Cameron Lobbies Poland as Survey Shows 9-Point Lead for `Outs'by , , and
EU proposal would curb benefits for non-U.K. citizens
YouGov online poll shows 19 percent of voters still undecided
British Prime Minister David Cameron held talks in Poland on Friday seeking to overcome hostility to his proposal to cut welfare for eastern Europeans as a poll showed a nine-point lead for his domestic opponents aiming to take the U.K. out of the European Union.
The U.K. leader aimed to win round his Polish counterpart by arguing that a potential four-year curb on aid for EU foreigners living in Britain may stem the exodus of highly-qualified workers from ex-communist countries such as Poland and Bulgaria, according to three officials familiar with the talks who asked not to be identified because the deliberations are private. Cameron’s goal is to break down EU resistance that could scuttle the plan, which is key to a deal on his demands for Britain to remain in the 28-nation bloc.
“We want to see full strategic partnership between Britain and Poland,” Cameron told reporters before talks with Polish Prime Minister Beata Szydlo in Warsaw. Without addressing the migration issue, Cameron said the two countries shared a common vision of Europe.
Cameron has less than two weeks to win over fellow leaders before they meet for a summit in Brussels. The prime minister needs to get the deal approved before holding a referendum on U.K. membership as early as June 23. Following his talks with Szydlo, Cameron will travel to Copenhagen to meet the head of Denmark’s government, Lars Lokke Rasmussen.
Support for ‘Out’
After two days of British newspaper headlines attacking Cameron’s deal with the EU, a poll showed an increase in support for Britain’s “Out” campaign. Forty-five percent of respondents were in favor of leaving the EU and 36 percent wanted to remain inside, with 19 percent undecided, YouGov Plc said on its website. YouGov polled 1,675 potential voters online on Feb. 3 and 4.
“It remains to be seen whether this is the start of a new trend or a knee-jerk reaction to disappointment with the deal,” Allan Monks, an analyst at JPMorgan Chase in London, wrote in a note to clients. “At this stage the risk of a vote to leave appears real.”
When people were asked how they would vote if Cameron’s deal were ratified, the gap narrowed, with 41 percent saying they would vote to leave, and 38 percent saying they would vote to stay. The number of undecideds was unchanged.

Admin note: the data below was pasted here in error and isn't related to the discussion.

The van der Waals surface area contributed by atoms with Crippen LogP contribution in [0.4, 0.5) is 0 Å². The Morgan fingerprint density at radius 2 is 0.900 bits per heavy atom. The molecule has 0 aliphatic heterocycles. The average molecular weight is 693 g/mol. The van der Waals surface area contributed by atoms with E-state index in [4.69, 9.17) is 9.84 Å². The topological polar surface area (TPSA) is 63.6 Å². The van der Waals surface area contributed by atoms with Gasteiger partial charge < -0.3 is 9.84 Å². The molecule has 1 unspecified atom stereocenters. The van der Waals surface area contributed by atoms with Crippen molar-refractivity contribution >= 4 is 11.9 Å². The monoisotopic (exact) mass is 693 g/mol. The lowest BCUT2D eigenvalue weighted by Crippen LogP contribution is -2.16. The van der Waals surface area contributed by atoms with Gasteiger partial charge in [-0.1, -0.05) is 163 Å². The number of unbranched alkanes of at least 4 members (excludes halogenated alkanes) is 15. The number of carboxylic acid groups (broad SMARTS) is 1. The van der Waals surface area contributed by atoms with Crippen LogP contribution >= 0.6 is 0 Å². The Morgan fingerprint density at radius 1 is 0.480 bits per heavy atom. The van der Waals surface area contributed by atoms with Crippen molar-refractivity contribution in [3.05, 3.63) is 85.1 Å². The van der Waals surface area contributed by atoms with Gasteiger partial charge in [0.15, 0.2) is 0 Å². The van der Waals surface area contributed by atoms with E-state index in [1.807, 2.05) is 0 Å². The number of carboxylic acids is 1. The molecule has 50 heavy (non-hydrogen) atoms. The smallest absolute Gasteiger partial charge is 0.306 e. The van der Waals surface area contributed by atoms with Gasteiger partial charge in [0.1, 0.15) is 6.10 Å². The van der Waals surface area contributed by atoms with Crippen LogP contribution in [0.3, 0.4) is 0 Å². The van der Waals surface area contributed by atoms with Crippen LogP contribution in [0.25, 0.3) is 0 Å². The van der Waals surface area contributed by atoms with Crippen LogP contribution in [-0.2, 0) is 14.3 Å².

The EU’s proposal this week would restrict the welfare-state benefits, shield Britain’s financial industry and grant more powers to national parliaments. Eastern European nations have argued the welfare plan would discriminate against their citizens.
The draft, which would allow the U.K. to suspend benefit payments if it can prove exceptional pressure from the influx of European workers, has met with cautious approval. Germany and Poland said a deal among the EU’s leaders would be feasible in February. Bulgaria said it wouldn’t support the plan in its current form, while Hungary warned against potential prejudice.
Some of Cameron’s social proposals still “need to be worked out,” Szydlo said on Friday morning. Poland backed plans to make the EU more efficient and less bureaucratic, she said.
The next two weeks are crucial as Cameron pursues talks with fellow government chiefs while officials in Brussels comb through the finer points of the draft settlement and make changes.
Cameron will address heads of the European Parliament’s political groups on Feb. 16, his office said on Twitter on Thursday. That’s two days before leaders meet for the summit in Brussels and attempt to thrash out a final deal, which requires backing from all 28 to take effect.
The migration proposal is “an issue that was raised in these countries in their domestic politics about people leaving their shores,” U.K. Chancellor of the Exchequer George Osborne said in an interview in Rome on Wednesday. “Individual countries can come to their own conclusions about this.”
The U.K. may seek to win backing by saying that all EU countries could apply the emergency benefits ban.
While “this mechanism is of course tailor-made to the U.K. situation and it is a response to one of the issues that the prime minister raised,” if passed the “legislation will be applicable to others,” European Commission spokesman Margaritis Schinas told reporters in Brussels earlier this week.